IBM's New Project DataWorks Provides AI-Powered Decision-Making
IBM is applying the advanced cognitive computing capabilities of its Watson technology to a new cloud-based data and analytics platform called Project DataWorks.
Running in the company's Bluemix hybrid cloud development platform, Project DataWorks integrates data of all types into one system so companies can quickly make decisions based on business insights gleaned from analytics projects powered by artificial intelligence (AI) and machine learning (ML). IBM said its new initiative frees up developers and data scientists from the mundane and time-consuming task of finding relevant data and preparing it for analysis.
"We are at an inflection point in the Big Data era," said exec Bob Picciano. "We know that users spend up to 80 percent of their time on data preparation, no matter the task, even when they are applying the most sophisticated AI. Project DataWorks helps transform this challenge by bringing together all data sources on one common platform, enabling users to get the data ready for insight and action, faster than ever before."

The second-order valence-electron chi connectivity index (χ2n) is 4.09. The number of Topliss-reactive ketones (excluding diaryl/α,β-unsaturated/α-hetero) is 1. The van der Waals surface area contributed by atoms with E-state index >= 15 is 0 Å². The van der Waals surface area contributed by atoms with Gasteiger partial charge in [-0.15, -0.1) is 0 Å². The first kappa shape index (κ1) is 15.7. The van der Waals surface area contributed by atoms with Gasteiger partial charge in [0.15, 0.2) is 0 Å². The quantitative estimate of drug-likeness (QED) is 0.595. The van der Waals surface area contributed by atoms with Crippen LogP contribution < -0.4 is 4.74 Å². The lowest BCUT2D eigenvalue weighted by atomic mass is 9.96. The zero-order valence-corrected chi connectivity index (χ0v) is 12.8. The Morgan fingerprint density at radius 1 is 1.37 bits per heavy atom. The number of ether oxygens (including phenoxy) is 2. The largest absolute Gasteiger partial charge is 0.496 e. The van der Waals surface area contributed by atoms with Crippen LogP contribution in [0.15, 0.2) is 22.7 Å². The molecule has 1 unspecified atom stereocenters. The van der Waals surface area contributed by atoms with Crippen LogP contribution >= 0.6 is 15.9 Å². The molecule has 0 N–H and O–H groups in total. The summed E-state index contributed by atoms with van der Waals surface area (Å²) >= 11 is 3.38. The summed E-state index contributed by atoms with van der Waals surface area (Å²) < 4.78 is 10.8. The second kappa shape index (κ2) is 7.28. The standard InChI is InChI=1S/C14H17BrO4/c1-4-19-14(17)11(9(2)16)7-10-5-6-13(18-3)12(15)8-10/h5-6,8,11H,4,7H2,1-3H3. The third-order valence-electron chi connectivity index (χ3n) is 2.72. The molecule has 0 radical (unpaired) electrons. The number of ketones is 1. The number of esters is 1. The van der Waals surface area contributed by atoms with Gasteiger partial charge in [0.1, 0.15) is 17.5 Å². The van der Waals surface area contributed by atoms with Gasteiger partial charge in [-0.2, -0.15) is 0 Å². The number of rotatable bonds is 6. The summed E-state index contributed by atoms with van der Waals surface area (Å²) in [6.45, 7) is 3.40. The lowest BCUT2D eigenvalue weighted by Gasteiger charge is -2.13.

The platform can leverage data innovations such as Apache Spark, IBM Watson Analytics and IBM Data Science Experience to help data professionals collaborate on analytics projects. The company said it can help organizations:
- Automate the deployment of data assets and products using cognitive-assisted machine learning and Apache Spark.
- Ingest data faster than any other data platform, from 50 to hundreds of Gbps, and all endpoints: enterprise databases, Internet of Things, weather and social media.
- Leverage an open ecosystem of more than 20 partners and technologies, such as Continuum Analytics, Galvanize, Alation, NumFOCUS and RStudio.
The company also announced new methodology called the IBM DataFirst Method to help organizations derive benefits from its new platform and other innovations through means such as skills assessment and roadmaps.
"With the amount of data that is produced doubling every two years, enterprises are struggling with how to continually increase the value they get from it," IBM said. "They need a clear roadmap that shows them how to progress in their use of data. Using the IBM DataFirst Method, IBM's more than 2,000 global practitioners can utilize proven practices and methods to help clients transform their processes for data discovery, handling and analytics."
David Ramel is the editor of Visual Studio Magazine.